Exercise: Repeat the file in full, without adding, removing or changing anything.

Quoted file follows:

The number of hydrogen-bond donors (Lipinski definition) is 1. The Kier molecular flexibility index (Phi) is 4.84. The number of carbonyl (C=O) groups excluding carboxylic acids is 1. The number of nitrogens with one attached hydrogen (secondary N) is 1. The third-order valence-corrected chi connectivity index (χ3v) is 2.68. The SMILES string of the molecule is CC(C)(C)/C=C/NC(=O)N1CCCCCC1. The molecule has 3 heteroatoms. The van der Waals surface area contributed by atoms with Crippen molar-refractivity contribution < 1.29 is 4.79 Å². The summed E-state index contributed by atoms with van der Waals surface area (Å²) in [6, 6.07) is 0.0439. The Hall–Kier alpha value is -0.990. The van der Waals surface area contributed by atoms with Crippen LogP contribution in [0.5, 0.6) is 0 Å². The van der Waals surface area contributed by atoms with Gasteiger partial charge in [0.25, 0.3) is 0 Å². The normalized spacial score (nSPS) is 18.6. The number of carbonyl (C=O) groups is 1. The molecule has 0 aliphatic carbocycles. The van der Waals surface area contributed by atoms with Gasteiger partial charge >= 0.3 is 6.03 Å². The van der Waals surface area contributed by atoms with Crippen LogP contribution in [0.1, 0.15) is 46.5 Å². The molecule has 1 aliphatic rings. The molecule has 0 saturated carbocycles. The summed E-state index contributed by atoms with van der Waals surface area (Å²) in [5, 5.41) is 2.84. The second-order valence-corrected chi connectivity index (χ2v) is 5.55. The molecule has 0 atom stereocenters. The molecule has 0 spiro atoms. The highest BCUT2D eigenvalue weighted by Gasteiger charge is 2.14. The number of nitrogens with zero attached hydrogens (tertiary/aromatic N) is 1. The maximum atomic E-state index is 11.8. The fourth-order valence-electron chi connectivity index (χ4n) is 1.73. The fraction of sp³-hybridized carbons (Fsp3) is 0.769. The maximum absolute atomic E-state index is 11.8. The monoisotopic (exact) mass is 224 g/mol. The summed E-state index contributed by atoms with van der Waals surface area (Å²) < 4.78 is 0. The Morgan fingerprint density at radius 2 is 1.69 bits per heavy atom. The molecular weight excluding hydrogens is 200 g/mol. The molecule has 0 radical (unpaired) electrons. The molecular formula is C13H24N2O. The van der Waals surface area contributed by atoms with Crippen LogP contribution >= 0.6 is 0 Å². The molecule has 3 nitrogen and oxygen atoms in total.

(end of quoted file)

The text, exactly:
The number of hydrogen-bond donors (Lipinski definition) is 1. The Kier molecular flexibility index (Phi) is 4.84. The number of carbonyl (C=O) groups excluding carboxylic acids is 1. The number of nitrogens with one attached hydrogen (secondary N) is 1. The third-order valence-corrected chi connectivity index (χ3v) is 2.68. The SMILES string of the molecule is CC(C)(C)/C=C/NC(=O)N1CCCCCC1. The molecule has 3 heteroatoms. The van der Waals surface area contributed by atoms with Crippen molar-refractivity contribution < 1.29 is 4.79 Å². The summed E-state index contributed by atoms with van der Waals surface area (Å²) in [6, 6.07) is 0.0439. The Hall–Kier alpha value is -0.990. The van der Waals surface area contributed by atoms with Crippen LogP contribution in [0.5, 0.6) is 0 Å². The van der Waals surface area contributed by atoms with Gasteiger partial charge in [0.25, 0.3) is 0 Å². The normalized spacial score (nSPS) is 18.6. The number of carbonyl (C=O) groups is 1. The molecule has 0 aliphatic carbocycles. The van der Waals surface area contributed by atoms with Gasteiger partial charge >= 0.3 is 6.03 Å². The van der Waals surface area contributed by atoms with Crippen LogP contribution in [0.1, 0.15) is 46.5 Å². The molecule has 1 aliphatic rings. The molecule has 0 saturated carbocycles. The summed E-state index contributed by atoms with van der Waals surface area (Å²) in [5, 5.41) is 2.84. The second-order valence-corrected chi connectivity index (χ2v) is 5.55. The molecule has 0 atom stereocenters. The molecule has 0 spiro atoms. The highest BCUT2D eigenvalue weighted by Gasteiger charge is 2.14. The number of nitrogens with zero attached hydrogens (tertiary/aromatic N) is 1. The maximum atomic E-state index is 11.8. The fourth-order valence-electron chi connectivity index (χ4n) is 1.73. The fraction of sp³-hybridized carbons (Fsp3) is 0.769. The maximum absolute atomic E-state index is 11.8. The monoisotopic (exact) mass is 224 g/mol. The summed E-state index contributed by atoms with van der Waals surface area (Å²) < 4.78 is 0. The Morgan fingerprint density at radius 2 is 1.69 bits per heavy atom. The molecular weight excluding hydrogens is 200 g/mol. The molecule has 0 radical (unpaired) electrons. The molecular formula is C13H24N2O. The van der Waals surface area contributed by atoms with Crippen LogP contribution >= 0.6 is 0 Å². The molecule has 3 nitrogen and oxygen atoms in total.